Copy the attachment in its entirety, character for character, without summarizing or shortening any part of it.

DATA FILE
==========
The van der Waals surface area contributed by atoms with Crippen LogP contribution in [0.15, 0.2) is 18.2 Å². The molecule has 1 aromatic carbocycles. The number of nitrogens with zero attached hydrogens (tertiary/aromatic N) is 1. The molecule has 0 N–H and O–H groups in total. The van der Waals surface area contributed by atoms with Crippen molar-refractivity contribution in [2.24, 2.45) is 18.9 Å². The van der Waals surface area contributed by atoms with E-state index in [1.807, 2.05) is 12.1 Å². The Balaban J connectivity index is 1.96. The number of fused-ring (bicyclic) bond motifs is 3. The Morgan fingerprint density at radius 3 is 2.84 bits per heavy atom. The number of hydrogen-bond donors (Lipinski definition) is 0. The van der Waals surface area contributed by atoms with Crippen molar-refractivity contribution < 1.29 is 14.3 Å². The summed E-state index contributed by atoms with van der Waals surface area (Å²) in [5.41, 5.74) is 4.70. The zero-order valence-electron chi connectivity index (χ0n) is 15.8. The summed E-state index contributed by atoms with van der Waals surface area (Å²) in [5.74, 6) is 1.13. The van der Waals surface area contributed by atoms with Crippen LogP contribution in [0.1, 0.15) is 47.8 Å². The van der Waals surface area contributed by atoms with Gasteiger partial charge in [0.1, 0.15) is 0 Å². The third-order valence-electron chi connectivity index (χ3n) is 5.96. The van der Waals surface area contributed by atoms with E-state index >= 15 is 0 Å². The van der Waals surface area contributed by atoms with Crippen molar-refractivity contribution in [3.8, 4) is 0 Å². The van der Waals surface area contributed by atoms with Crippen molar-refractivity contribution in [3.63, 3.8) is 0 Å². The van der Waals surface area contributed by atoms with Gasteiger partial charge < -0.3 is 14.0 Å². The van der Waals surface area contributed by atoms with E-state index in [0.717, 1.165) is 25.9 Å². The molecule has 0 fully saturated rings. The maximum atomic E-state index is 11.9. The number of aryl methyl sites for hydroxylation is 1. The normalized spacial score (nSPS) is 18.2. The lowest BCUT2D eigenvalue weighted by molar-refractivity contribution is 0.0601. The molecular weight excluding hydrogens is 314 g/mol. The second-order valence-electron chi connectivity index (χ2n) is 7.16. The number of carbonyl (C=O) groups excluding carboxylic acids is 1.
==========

The van der Waals surface area contributed by atoms with Crippen LogP contribution in [0.15, 0.2) is 18.2 Å². The molecule has 1 aromatic carbocycles. The number of nitrogens with zero attached hydrogens (tertiary/aromatic N) is 1. The molecule has 0 N–H and O–H groups in total. The van der Waals surface area contributed by atoms with Crippen molar-refractivity contribution in [2.24, 2.45) is 18.9 Å². The van der Waals surface area contributed by atoms with E-state index in [1.807, 2.05) is 12.1 Å². The Balaban J connectivity index is 1.96. The number of fused-ring (bicyclic) bond motifs is 3. The Morgan fingerprint density at radius 3 is 2.84 bits per heavy atom. The number of hydrogen-bond donors (Lipinski definition) is 0. The van der Waals surface area contributed by atoms with Crippen molar-refractivity contribution < 1.29 is 14.3 Å². The summed E-state index contributed by atoms with van der Waals surface area (Å²) in [5.41, 5.74) is 4.70. The zero-order valence-electron chi connectivity index (χ0n) is 15.8. The summed E-state index contributed by atoms with van der Waals surface area (Å²) in [5.74, 6) is 1.13. The van der Waals surface area contributed by atoms with Crippen LogP contribution in [0.1, 0.15) is 47.8 Å². The van der Waals surface area contributed by atoms with Gasteiger partial charge in [0.1, 0.15) is 0 Å². The third-order valence-electron chi connectivity index (χ3n) is 5.96. The van der Waals surface area contributed by atoms with E-state index >= 15 is 0 Å². The van der Waals surface area contributed by atoms with Crippen molar-refractivity contribution in [3.8, 4) is 0 Å². The van der Waals surface area contributed by atoms with Crippen molar-refractivity contribution in [3.63, 3.8) is 0 Å². The van der Waals surface area contributed by atoms with Gasteiger partial charge < -0.3 is 14.0 Å². The van der Waals surface area contributed by atoms with E-state index in [0.717, 1.165) is 25.9 Å². The molecule has 0 fully saturated rings. The maximum atomic E-state index is 11.9. The number of aryl methyl sites for hydroxylation is 1. The normalized spacial score (nSPS) is 18.2. The lowest BCUT2D eigenvalue weighted by molar-refractivity contribution is 0.0601. The molecular weight excluding hydrogens is 314 g/mol. The second-order valence-electron chi connectivity index (χ2n) is 7.16. The number of carbonyl (C=O) groups excluding carboxylic acids is 1.